Whether you’re planning a risk workshop, a strategic review or a project planning session, good facilitation skills are a must. Being able to help a group of people arrive at a common understanding, having elicited everything needed to move the work on, is a crucial skill for today’s managers. From running a team meeting looking at feedback from an employee survey to kicking off a multi-million dollar program, success is often down to being able to facilitate effectively.
Here are three simple steps to facilitating any work session.
Step 1: Before the Meeting
Plan, plan, plan!
Facilitation is more than having an agenda and turning up at the allotted time.
A facilitated session needs a clear objective. What are you having the session for? Is it a risk workshop? Is it a feedback session, or will you be creating a WBS? Set the objective. Everything else needs to link to the objective. If an activity or discussion point doesn’t link the objective, don’t do it.
Facilitation involves planning the activities that will happen in the meeting. You’ve got a wide range of techniques to choose from. A common structure for workshops and facilitated sessions is to use the following agenda:
- Introductions to everyone in the room, unless everyone knows each other already
- Set the scene and the objective for the meeting, reiterating why you are all there. This could be a short presentation, and if it’s about the context of a project, it’s useful for the project sponsor to do the talking at this point.
- Input from people present. This can take lots of forms, from small group brainstorming to large group discussion, using group decision making techniques or any other way of gathering input to help meet the objectives.
- Consolidate the input. Get someone to act as spokesperson for each small group, or summarise key decisions taken. Find a way to bring the input together constructively, focusing on the suggestions the group has decided to take forward.
- Clarify next steps. State what is going to happen after the meeting. There are short term and longer-term actions so be clear what you expect from other people and what you are taking on yourself. Make sure actions have owners and dates by which they are expected to be completed.
- Meeting closes.
Think about how long you want to allocate to each part of the agenda so you can keep time on the day.
Before the meeting, you’ll also want to make sure you have the supplies you need to lead the session. You can’t easily do a brainstorming session without something for attendees to write on, for example, and sticky notes are the favored stationery of choice up and down the country for this kind of thing! Pack enough pens and flip chart paper, or make sure your digital tools are up to the job if you are going paperless.
Finally, before the meeting make sure to send out an agenda. It’s the easiest way to let people know what to expect at the session. In particular, specify what you need them to think about in advance, or if you want them to get feedback from their colleagues to bring along. The better prepared everyone is, the easier it will be to meet the objectives of the meeting.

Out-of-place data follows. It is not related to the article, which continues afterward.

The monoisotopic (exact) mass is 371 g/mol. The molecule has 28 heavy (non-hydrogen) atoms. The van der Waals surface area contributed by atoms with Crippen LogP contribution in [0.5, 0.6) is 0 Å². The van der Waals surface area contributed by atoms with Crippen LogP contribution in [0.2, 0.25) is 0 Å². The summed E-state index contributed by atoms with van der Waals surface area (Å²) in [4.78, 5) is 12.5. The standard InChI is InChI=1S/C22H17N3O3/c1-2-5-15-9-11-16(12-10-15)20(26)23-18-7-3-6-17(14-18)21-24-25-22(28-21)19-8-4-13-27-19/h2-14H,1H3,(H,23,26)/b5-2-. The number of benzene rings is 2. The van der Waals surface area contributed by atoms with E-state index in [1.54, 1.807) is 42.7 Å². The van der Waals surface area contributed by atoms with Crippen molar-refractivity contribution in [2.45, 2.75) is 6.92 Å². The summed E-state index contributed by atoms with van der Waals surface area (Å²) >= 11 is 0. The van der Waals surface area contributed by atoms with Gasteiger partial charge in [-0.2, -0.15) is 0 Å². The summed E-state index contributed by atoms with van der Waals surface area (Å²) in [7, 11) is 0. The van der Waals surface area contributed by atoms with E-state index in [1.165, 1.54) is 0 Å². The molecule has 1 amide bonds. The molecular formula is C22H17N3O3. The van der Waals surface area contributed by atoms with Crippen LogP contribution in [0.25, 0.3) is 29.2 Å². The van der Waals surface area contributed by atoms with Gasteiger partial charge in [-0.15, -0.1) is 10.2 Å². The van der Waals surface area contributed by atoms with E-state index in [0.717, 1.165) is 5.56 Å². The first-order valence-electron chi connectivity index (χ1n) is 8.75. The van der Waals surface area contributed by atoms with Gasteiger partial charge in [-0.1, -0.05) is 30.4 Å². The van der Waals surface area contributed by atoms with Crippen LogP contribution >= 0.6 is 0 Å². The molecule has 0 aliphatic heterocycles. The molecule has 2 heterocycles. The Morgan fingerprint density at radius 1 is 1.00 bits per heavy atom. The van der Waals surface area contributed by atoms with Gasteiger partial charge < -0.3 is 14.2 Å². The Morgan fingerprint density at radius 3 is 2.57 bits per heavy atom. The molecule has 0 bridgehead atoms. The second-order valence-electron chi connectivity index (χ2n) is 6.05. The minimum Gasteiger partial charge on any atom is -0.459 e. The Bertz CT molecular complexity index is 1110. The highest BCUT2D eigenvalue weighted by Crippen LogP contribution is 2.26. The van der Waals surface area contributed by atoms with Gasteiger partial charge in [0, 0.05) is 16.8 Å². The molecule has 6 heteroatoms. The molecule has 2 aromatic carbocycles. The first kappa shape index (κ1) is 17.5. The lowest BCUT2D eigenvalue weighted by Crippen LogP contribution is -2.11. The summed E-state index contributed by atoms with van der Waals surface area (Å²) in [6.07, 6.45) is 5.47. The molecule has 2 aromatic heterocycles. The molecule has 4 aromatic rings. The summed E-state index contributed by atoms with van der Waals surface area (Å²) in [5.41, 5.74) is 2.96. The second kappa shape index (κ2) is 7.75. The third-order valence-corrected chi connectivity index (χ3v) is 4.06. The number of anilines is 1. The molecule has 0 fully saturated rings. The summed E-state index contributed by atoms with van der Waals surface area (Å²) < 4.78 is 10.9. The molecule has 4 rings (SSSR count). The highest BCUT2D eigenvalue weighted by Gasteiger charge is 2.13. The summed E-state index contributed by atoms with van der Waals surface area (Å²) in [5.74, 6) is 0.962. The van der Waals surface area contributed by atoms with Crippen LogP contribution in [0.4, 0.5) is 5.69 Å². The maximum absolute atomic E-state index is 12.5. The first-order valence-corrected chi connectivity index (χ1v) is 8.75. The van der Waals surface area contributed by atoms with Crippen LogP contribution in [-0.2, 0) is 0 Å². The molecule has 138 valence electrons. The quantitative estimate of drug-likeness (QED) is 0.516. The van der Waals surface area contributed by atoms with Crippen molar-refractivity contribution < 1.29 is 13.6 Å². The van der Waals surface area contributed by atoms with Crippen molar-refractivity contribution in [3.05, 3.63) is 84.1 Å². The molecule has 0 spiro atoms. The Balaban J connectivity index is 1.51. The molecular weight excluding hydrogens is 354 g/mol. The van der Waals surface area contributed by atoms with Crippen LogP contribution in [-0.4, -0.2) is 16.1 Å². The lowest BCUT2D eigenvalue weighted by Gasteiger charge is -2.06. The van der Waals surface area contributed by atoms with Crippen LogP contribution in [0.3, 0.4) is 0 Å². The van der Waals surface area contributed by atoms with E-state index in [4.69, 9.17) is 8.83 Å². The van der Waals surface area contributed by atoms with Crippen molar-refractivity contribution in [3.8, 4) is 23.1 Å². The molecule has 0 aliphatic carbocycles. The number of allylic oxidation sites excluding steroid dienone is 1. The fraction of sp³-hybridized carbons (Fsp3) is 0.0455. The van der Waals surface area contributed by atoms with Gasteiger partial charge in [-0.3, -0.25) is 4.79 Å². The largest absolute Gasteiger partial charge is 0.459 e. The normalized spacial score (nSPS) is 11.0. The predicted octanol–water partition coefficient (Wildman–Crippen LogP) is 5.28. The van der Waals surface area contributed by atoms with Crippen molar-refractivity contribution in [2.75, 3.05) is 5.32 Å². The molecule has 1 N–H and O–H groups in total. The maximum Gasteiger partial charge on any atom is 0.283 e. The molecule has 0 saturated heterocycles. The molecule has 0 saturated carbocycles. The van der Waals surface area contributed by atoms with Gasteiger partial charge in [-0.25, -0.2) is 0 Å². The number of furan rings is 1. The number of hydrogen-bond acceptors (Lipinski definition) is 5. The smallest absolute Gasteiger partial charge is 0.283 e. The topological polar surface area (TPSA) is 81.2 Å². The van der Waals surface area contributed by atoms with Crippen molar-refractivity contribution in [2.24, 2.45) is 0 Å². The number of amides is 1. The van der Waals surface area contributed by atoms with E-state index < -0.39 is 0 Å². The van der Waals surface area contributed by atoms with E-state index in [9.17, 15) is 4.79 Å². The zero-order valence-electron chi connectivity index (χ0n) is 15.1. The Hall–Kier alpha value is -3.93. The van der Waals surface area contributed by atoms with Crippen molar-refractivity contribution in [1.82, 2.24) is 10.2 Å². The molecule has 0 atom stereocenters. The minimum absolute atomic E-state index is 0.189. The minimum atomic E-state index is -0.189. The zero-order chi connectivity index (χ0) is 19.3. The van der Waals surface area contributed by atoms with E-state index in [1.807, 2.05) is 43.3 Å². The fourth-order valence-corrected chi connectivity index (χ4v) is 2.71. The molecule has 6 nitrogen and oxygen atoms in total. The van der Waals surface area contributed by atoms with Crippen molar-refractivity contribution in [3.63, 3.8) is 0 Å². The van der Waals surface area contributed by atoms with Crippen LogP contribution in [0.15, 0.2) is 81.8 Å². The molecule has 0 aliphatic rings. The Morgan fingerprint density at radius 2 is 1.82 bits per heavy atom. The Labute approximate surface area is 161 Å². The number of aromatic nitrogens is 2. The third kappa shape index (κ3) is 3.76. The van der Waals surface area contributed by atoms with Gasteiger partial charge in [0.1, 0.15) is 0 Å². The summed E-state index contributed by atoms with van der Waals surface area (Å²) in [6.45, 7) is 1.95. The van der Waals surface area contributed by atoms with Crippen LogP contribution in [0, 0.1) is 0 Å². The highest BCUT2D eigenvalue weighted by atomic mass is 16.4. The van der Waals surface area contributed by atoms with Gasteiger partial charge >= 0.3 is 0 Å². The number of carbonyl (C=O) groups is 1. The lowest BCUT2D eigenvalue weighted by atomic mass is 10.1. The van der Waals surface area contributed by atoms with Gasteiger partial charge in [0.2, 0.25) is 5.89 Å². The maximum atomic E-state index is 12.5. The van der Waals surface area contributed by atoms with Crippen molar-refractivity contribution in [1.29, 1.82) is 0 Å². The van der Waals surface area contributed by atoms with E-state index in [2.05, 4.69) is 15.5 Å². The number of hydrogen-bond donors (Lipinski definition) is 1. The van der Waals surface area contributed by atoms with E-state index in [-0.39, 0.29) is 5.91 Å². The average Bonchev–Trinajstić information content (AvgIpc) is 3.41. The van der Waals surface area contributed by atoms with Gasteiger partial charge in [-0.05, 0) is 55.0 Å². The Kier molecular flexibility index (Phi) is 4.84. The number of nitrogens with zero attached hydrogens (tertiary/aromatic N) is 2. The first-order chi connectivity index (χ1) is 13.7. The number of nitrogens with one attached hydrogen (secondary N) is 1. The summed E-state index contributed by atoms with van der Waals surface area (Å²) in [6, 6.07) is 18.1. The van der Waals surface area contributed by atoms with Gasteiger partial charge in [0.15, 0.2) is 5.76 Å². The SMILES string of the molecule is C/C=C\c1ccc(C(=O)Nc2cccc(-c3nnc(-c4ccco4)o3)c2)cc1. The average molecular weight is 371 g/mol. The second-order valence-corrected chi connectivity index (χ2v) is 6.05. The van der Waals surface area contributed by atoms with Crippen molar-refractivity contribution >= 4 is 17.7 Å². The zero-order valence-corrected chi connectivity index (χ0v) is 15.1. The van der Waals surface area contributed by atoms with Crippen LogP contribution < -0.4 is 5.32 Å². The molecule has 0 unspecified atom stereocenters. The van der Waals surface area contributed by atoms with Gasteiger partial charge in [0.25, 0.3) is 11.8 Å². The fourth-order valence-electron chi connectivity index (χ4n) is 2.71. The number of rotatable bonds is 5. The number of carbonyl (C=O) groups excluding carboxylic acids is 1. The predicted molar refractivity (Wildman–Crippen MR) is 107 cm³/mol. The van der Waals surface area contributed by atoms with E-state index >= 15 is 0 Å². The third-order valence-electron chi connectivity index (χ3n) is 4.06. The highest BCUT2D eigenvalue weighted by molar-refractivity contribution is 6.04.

Step 2: During The Meeting
On the day of the meeting, get to the room early and set up your equipment. Plug in your laptop (did you bring an extension cable specifically for that purpose?) or get the flip chart paper up on the walls. Be ready for your attendees so you can start the meeting promptly.
Run the session according to your agenda. Note down any actions as they are discussed – it’s a good idea to have a separate list somewhere for this.
Keep an eye on the time. By all means be flexible if the discussion is good and in full flow, but step in to make sure you have time to manage all the points on the agenda. Timekeeping is a huge challenge for new facilitators, and it can help to designate someone the ‘timekeeper’ for the day. You can also have visual timekeeping clues like a huge clock or an egg timer, and limit people to certain slots for presenting back discussion points from their group, for example.
The ‘parking lot’ is another useful timekeeping tool. This is a separate list used to record ideas and thoughts for another day. If someone comes up with a good suggestion, but it’s not connected to the meeting objective, put it on the parking lot for discussion in another meeting. These items can be listed on the agenda, and you can even take an action point away to schedule a time to discuss them in more detail.
Step 3: Follow Up After
After the meeting, you still have work to do.
If you weren’t typing the notes as you go (which can be hard to do if you are also trying to facilitate a discussion) then you’ll need to get these typed up ready for distribution. Take photos of anything stuck to the walls so you have a visual reminder of what was discussed. You can send these photos out with the minutes or notes from the meeting.
You’ll also have an action list. Check in with any action owners to make sure they understand their responsibilities. Note down the actions in your task management tools, such as enterprise project management software. Book any follow up meetings that need to happen.
The session is only the start. So much of the ‘real’ work happens after the meeting has provided direction for whatever it was you were discussing.
There’s a lot more to successful facilitation than we can fit in this article, but the above three steps give you a simple framework to planning your own meetings. When it isn’t appropriate for you to be facilitating the session, or your expecting some challenge, or you simply want to be able to fully participate in the discussion yourself without having to worry about facilitation too, then consider getting in an expert consultant to help with the session.